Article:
Black Mould : The killer fungus
Authored by Dr. Debkishore Gupta ( Senior Consultant – CMRI)
Fungal infections very commonly occur and they are mostly effortlessly curable with proper anti-fungal treatments. But recently an entirely new infection called ‘Black mould’ has been spreading rather increasingly among humans. Unlike other curable fungal infections, ‘Black Mould’ is quite deadly. Global and Indian public health data suggests that most undiagnosed deaths occur due to fungal infections that do not get treated on time. Moreover, fungi develop resistance over time, therefore fungi that were deemed harmless a few years ago may be deadly now. Dr. Debkishore Gupta and his team have been studying the increasing deadliness of fungal infections and they are keen on talking about its prognosis and treatment. He believes that the general population should be made more aware about fungi so that early diagnosis can save lives. In the modern urban world of centrally air – conditioned offices, homes and hotels this trend is especially critical as fungi can spread through dirty air ducts. Therefore the CMRI team is keen on spreading consciousness about the same so that patients can get diagnosed faster.
Recently, the team at CMRI recently came across a rare cranial infection. This invasive fungal infection affected a female patient who eventually succumbed to the disease as she was brought to the hospital too late. The lady was suffering from uncontrolled diabetes. She was getting treated with broad spectrum antibiotics at another hospital and later got transferred to CMRI. She already had a skin lesion. This kind of lesion spreads very fast and affects the brain in no time. Due to delay in detection her condition worsened requiring instant action. At CMRI, immediately after admission a tissue biopsy was done which revealed this invasive fungal infection. The fungus even grew when cultured at the hospital lab. The exact medical term for this kind of fungus is “Invasive Zygomycosis”. Often, this devastating fungal infection is seen mostly in immunocompromised patients, leading to their rapid demise due to late diagnosis and despite treatment with anti-fungal.
ICU patients are very much prone to suffer from fungal diseases. When a patient is already immunosuppressed or has low-immunity, he or she can succumb to such infection. These fungi easily breed in air conditioner’s vent and duct. For this reason, every hospital and nursing homes should go through infection control monitoring. Ideally, every AC duct/vent should have HEPA-filter so that supply of clean air never stops. Not just hospitals, offices, hotels and all other air-conditioned public places should have regular infection control system. CMRI does air culture consistently and it has strong air screening protocols. The infection control checking of AC ductwork at CMRI is done at regular intervals under strict supervision.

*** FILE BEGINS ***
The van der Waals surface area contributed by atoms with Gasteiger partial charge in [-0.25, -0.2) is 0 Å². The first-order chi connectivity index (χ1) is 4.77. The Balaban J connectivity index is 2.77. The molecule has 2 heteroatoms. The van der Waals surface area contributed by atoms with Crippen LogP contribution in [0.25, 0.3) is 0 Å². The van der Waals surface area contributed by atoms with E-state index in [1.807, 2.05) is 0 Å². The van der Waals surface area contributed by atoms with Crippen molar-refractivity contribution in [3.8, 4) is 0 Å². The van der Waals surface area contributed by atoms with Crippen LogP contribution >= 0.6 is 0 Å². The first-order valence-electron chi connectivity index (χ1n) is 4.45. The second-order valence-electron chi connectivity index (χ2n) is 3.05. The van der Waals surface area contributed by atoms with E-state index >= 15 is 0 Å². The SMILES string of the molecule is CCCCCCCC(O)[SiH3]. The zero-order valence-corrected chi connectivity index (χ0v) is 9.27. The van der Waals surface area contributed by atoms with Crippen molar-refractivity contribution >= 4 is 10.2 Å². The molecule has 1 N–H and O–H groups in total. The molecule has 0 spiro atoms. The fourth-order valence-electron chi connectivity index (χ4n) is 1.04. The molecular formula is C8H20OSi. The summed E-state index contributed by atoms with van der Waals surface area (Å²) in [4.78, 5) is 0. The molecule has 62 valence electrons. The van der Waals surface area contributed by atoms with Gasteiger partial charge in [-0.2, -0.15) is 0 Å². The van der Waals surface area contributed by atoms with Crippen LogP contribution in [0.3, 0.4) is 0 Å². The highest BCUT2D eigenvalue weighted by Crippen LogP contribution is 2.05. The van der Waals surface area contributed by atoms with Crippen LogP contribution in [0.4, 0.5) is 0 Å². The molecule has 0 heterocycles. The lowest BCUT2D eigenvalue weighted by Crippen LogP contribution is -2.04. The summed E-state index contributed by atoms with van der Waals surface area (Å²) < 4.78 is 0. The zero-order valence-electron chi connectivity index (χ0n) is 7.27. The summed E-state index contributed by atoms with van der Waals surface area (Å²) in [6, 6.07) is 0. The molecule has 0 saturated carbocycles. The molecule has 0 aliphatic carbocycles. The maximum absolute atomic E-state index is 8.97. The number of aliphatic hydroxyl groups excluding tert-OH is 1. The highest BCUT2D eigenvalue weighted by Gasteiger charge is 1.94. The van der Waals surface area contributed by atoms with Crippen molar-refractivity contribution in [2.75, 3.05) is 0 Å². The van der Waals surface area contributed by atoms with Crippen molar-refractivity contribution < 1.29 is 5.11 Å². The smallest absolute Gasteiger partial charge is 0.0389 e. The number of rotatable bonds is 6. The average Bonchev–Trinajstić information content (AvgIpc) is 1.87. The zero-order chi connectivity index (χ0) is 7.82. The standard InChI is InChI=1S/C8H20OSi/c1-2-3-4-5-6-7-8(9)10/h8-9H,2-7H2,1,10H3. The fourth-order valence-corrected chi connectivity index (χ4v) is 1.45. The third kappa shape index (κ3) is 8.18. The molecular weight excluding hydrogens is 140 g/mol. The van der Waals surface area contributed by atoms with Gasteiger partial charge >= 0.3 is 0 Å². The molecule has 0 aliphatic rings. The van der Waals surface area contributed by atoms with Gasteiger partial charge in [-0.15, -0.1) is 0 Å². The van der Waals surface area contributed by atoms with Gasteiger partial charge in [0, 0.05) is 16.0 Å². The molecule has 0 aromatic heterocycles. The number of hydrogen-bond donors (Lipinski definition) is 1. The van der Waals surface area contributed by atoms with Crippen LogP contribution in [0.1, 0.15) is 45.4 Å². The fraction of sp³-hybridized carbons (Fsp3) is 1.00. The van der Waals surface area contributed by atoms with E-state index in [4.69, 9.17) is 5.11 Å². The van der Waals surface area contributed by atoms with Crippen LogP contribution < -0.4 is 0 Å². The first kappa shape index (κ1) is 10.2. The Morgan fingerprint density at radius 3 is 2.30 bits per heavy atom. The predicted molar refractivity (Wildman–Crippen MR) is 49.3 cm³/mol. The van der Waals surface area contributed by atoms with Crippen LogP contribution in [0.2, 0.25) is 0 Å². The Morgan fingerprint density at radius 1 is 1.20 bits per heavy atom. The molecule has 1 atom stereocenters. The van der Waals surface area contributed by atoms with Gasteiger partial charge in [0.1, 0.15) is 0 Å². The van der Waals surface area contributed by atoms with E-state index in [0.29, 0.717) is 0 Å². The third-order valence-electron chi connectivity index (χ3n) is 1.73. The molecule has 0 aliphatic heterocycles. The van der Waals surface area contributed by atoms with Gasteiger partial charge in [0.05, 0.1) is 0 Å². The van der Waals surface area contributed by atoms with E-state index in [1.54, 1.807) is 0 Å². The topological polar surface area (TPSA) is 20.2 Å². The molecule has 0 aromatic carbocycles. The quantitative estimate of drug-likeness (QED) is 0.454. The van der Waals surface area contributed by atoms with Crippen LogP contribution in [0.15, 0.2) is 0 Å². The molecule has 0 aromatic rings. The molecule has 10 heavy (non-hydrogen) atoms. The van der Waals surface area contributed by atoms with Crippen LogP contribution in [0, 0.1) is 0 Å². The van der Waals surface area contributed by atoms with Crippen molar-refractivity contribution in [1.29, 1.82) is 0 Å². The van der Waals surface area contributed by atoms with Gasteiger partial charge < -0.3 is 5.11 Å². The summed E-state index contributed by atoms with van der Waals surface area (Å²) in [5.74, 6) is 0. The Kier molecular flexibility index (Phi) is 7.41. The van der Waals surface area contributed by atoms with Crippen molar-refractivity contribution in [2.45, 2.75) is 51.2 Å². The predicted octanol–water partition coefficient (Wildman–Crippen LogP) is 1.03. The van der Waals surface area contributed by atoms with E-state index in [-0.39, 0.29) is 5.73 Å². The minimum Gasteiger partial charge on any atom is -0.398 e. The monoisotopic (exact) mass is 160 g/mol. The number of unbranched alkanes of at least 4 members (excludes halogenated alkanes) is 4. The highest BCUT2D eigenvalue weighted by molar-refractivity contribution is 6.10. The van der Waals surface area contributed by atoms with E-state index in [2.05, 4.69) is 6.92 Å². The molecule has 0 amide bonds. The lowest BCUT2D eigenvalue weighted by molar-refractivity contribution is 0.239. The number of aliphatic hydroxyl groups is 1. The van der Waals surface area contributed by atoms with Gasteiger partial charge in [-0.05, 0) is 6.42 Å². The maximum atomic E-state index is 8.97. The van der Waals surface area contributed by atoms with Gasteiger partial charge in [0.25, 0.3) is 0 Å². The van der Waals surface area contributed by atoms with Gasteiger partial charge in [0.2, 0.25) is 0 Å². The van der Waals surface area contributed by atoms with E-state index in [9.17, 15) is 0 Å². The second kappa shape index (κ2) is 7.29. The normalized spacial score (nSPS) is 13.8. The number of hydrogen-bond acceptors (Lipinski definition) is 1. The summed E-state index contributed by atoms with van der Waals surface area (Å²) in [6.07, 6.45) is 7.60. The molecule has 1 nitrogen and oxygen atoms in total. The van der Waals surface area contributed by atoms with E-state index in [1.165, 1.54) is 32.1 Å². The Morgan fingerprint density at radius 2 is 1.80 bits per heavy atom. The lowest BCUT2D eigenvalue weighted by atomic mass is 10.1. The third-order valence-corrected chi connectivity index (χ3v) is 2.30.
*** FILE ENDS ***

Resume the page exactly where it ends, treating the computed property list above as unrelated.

Initial symptoms of such fungal infections are vague. Lesions at times are not visible, as they develop inside a body organ; for example inside the liver. Immediate tests should be done on the patients for fast detection of the disease. Dr. Debkishore Gupta, Senior Consultant at CMRI states, “According to the global data and information collected from PGI Chandigarh, many of the undiagnosed deaths are due to these kinds of fungal diseases. Due to lack of knowledge about these infections, the physicians initially never think of a possibility of such fungal infections without any strong evidence. When a patient is not responding to broad spectrum antibiotics then the physicians must let their patients undergo required tests for detecting fungal infections.”
CT scan, Blood culture and Tissue Biopsy are must for identifying fungal infection. Histopathology will reveal irregular broad non-septate hyphae and spores pathognomonic of mucor; with evidence of surrounding neutrophilic infiltration, necrosis and vasculature invasion.
Plan of treatment
Anti-fungal medication should be given immediately. Late diagnosis will lessen the effect of anti-fungal drugs. There are two types of antifungal treatment for invasive zygomycosis.
Standard therapy: amphtericin B is a polyene macrolide which is very effective against the fungus. The duration of therapy varies from weeks to months depending on the site and severity of the infection. 
Experimental therapy: newer antifungal medications are being currently developed. The orally administered posaconazole, from the family of azoles, recently showed promising results against the mucorales species.
Immediate surgical intervention is the best option for survival. Removal of affected areas refrain the fungal infection from spreading and cease multiplication of organisms. Both anti- fungal treatment and surgery are very expensive.
The Calcutta Medical Research Institute is one of the very few hospitals in India, who has a competent anti-fungal team of physicians and surgeons.
 The Rise of Opportunistic Infection called “Invasive Zygomycosis”-https://www.ncbi.nlm.nih.gov/pmc/articles/PMC2840956/